Thailand 'third most unequal'
Thailand has been ranked the world's third most unequal nation after Russia and India, with a constantly widening gap between rich and poor, despite the reduced number of poor living under the poverty line, according to Oxfam Thailand's 2016 report.
The inequality in the country isn't only shown in economic aspects but also in lifestyle, education and health care, said Oxfam's advocacy and campaign coordinator Chakchai Chomthongdee.
To tackle inequality, both the public and private sectors should lend a hand, he said, adding a higher progressive tax rate should be levied, while education, healthcare and wages should also be improved.
Poor people are most affected from inequality, he stressed.
He was speaking at a seminar held by Oxfam in Bangkok where the report on inequality in Thailand was released. Sharing their views on inequality were managing director of sustainable business accelerator Sal Forest, Sarinee Achavanuntakul, former transport minister, Chadchart Sittipunt, and The Four Regions Slum Network's leader, Nuchanart Taenthong.
According to the report, Thailand's 2014 GDP was high enough to eliminate poverty in the country.
However, 10% of the population remain below the poverty line.
In the past seven years, Thai billionaires rose from five to 28 people.
In 2013, 20% of the richest people earned 52% of the country's total income, and 10% of the richest people earned 35 times more than 10% of the poorest people. "Inequality is caused by unequal opportunities," Mr Chadchart, who is now CEO of Q-House, said.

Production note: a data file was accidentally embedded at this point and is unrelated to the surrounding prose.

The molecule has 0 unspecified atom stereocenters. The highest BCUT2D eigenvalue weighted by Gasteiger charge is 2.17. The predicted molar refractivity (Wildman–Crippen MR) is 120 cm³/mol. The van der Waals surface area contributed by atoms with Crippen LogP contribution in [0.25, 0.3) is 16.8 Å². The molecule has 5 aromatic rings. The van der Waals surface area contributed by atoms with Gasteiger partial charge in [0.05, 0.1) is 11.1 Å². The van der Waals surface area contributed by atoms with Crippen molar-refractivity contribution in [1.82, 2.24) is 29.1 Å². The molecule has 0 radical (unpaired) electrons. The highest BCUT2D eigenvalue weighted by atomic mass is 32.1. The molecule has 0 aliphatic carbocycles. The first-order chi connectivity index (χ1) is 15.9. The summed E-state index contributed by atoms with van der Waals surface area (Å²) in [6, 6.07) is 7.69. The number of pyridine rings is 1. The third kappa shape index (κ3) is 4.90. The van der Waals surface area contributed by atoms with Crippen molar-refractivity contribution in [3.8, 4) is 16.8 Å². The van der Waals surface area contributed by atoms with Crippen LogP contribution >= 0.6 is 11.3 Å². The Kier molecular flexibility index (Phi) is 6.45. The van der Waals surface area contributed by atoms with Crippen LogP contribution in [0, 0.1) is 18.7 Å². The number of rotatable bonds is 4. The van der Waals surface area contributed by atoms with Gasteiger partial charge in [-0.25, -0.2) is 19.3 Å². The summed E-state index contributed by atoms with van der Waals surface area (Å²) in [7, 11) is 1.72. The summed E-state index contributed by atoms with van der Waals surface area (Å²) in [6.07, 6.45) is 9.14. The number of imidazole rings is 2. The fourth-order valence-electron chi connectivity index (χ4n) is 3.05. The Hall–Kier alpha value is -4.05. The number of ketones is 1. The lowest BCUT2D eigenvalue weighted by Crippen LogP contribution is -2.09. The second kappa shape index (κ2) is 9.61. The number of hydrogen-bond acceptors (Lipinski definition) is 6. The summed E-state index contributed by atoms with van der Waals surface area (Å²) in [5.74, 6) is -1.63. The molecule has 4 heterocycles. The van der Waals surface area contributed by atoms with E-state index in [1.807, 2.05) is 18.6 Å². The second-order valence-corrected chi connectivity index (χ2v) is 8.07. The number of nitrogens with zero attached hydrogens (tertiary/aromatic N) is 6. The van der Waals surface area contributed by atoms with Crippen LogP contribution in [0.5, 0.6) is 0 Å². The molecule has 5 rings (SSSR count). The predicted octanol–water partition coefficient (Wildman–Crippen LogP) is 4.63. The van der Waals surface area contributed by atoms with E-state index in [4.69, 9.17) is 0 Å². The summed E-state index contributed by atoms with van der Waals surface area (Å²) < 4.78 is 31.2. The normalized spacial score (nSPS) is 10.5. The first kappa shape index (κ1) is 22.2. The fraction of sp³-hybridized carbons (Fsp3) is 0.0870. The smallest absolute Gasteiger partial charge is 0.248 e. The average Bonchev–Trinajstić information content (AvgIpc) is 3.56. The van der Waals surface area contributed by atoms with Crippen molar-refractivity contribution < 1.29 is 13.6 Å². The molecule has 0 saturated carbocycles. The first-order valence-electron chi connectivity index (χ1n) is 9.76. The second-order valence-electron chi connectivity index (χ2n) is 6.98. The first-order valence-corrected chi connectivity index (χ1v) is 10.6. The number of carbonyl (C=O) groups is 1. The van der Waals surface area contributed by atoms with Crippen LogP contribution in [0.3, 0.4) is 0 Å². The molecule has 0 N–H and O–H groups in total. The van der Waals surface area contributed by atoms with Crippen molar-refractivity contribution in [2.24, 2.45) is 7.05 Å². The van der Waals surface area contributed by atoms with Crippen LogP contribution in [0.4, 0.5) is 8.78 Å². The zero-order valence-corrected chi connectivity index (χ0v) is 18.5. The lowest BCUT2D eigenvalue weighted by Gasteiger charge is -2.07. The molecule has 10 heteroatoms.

The government has key duties of building growth and distributing income, he said. However, the government focused more on economic growth and GDP and failed to improve average income per capita.
The transport system also epitomises inequality, Mr Chadchart said. Buses -- the most accessible mode of transportation for lower-income people -- have not been improved in the past 10 years; the budget spent on the mode of transport is lower than that of electric trains.
The train system undeniably reflects the country's development, but those using the trains can afford condominiums, not the poor who hardly benefit from it, he said.
Ms Nuchanart said the urban poor have been affected by urban development of land and housing in the past few years, and eventually forced to move away from the city centre.
"We don't want to be poor but we don't have access to education and job opportunities," she said.
"That's why we have to live with this condition," she explained. Unable to afford famous schools, the poor have to enrol in lower-quality schools, resulting in less knowledge and end up working as labourers.
According to the report, university graduates are likely to earn two to four times more than primary school graduates.
An average salary in Bangkok is 2.5 times higher than in the Northeast.